Appear Here has created a Global Special Projects team to be led by former Cushman & Wakefield director Eva Marie Santiago as it looks to help big brands, with big budgets, orchestrate global experiences through the network of retail spaces on its books.
Appear Here, which has been dubbed the Airbnb of commercial property, allows companies to book retail space to use for as little as a day to several months through its website. It partnered with TfL to transform the empty units in East London’s Old Street (including the men’s toilet) and two years ago secured nearly £5m in funding, which spurred its expansion into Paris and New York.
While many of Appear Here’s clients are start-ups and online companies testing out physical retailing, a burgeoning number are established brands with a global presence. Founder Ross Bailey has argued for some time that harnessing vacant shops or public space for a short-time by these larger companies is falling increasingly into the remit of their marketers, who are viewing it more like a media channel where they can execute experiential stunts.
Take boots brand Hunter, for example, which bought the retail space around Piccadilly Circus’ tube station and plastered it with posters in a bid to drive people to the street level store. Or the curation of Topshop’s London Fashion Week market in East London's Spitalfields , featuring a catwalk surrounded by 40 up-and-coming designers.
Appear Here was behind both projects and is looking to double down on how many of this scale it can execute, including synchronising launches in multiple locations. Its ambition is little surprise, given that it’s seen a 300% year-on-year growth in brands around the world coming to the website.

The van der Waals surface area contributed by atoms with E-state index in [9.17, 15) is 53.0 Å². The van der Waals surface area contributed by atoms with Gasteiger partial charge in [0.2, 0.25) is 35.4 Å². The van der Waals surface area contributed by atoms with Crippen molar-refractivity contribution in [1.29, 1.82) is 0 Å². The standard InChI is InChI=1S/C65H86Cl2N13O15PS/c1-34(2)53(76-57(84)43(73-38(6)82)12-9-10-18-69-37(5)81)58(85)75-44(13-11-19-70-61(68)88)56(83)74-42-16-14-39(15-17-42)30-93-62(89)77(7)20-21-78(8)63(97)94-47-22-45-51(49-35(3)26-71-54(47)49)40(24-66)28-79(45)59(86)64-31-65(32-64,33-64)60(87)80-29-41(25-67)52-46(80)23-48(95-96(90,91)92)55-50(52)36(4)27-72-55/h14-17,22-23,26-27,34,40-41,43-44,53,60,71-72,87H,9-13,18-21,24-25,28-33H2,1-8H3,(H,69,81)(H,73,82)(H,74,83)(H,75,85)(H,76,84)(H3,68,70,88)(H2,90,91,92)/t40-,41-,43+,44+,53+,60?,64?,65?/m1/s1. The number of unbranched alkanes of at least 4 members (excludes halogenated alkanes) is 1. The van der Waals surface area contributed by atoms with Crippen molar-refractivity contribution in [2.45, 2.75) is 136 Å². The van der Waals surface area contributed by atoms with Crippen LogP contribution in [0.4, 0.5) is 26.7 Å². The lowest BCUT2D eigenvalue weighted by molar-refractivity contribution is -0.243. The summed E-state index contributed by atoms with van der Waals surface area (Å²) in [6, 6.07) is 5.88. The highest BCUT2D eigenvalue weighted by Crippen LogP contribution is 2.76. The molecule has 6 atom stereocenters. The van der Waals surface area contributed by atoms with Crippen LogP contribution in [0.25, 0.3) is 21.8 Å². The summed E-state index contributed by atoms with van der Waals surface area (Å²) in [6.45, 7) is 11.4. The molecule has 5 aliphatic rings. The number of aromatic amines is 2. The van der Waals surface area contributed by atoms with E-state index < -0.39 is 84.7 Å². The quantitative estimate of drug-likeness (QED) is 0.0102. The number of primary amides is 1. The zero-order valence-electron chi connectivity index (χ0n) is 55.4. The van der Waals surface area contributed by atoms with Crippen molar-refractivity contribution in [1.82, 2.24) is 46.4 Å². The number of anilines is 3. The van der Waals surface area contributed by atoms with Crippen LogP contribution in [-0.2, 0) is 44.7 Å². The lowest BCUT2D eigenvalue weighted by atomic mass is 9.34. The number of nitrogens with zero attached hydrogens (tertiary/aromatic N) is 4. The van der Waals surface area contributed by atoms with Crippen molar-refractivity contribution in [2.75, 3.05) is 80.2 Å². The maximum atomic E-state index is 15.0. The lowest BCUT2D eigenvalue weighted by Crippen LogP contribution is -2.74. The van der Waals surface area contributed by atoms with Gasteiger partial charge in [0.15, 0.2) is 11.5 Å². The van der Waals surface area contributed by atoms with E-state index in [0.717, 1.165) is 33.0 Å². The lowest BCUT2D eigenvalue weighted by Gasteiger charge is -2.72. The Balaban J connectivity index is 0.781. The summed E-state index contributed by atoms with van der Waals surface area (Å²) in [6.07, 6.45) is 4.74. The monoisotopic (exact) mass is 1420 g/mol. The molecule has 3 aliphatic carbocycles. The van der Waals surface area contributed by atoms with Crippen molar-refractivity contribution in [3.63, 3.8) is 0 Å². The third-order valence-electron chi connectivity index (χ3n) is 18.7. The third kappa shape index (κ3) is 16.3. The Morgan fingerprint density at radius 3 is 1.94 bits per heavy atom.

“[Brands] want to be in multiple cities, whether it’s at the same time or rotating. The idea is to find those opportunities to create a spider’s web and help not only devise the space but a cohesive strategy and vision for them that will integrate with media,” explained Santiago, saying its help is not limited to retail space but also booking event and public spaces and even OOH advertising and brand partnerships.
While on paper it might seem like Appear Here is venturing further into a traditional media or creative agency’s territory, Santiago is clear that the company will not be behind the creative execution.
“We get asked about the execution, but we don’t do [that bit]. A lot of the team have come from agency backgrounds so we’re really aligned to what [brands] want and can recommend good partners,” she said, later adding that around a quarter of the ‘big brands’ come to it directly.
“We understand the real-estate business and are able to provide the opportunity and space, that’s the niche in what we do. Creative agencies still come to us to look for the space to book their idea. That’s one of the strong pipelines for our business.”
Previously director of retail services at Cushman and Wakefield – a commercial property and real estate consultancy – Santiago is well versed in pulling off the kind of high profile activations Appear Here is promising. She was responsible for negotiating the first ever ‘NFL Experience’ in Times Square with the NFL and Cirque du Soleil and has represented a variety of international brands such Live Nation, Mikihouse in Japan, Apostrophe in France and Secret Cinema in the UK.
Also joining the team to support Santiago, are Josh Yentob and Becky Jones who previously headed up markets at Appear Here and ran government campaigns, including Pop up Britain respectively.
Appear Here has grown 153% over the last two years, with the total number of staff now more than 50.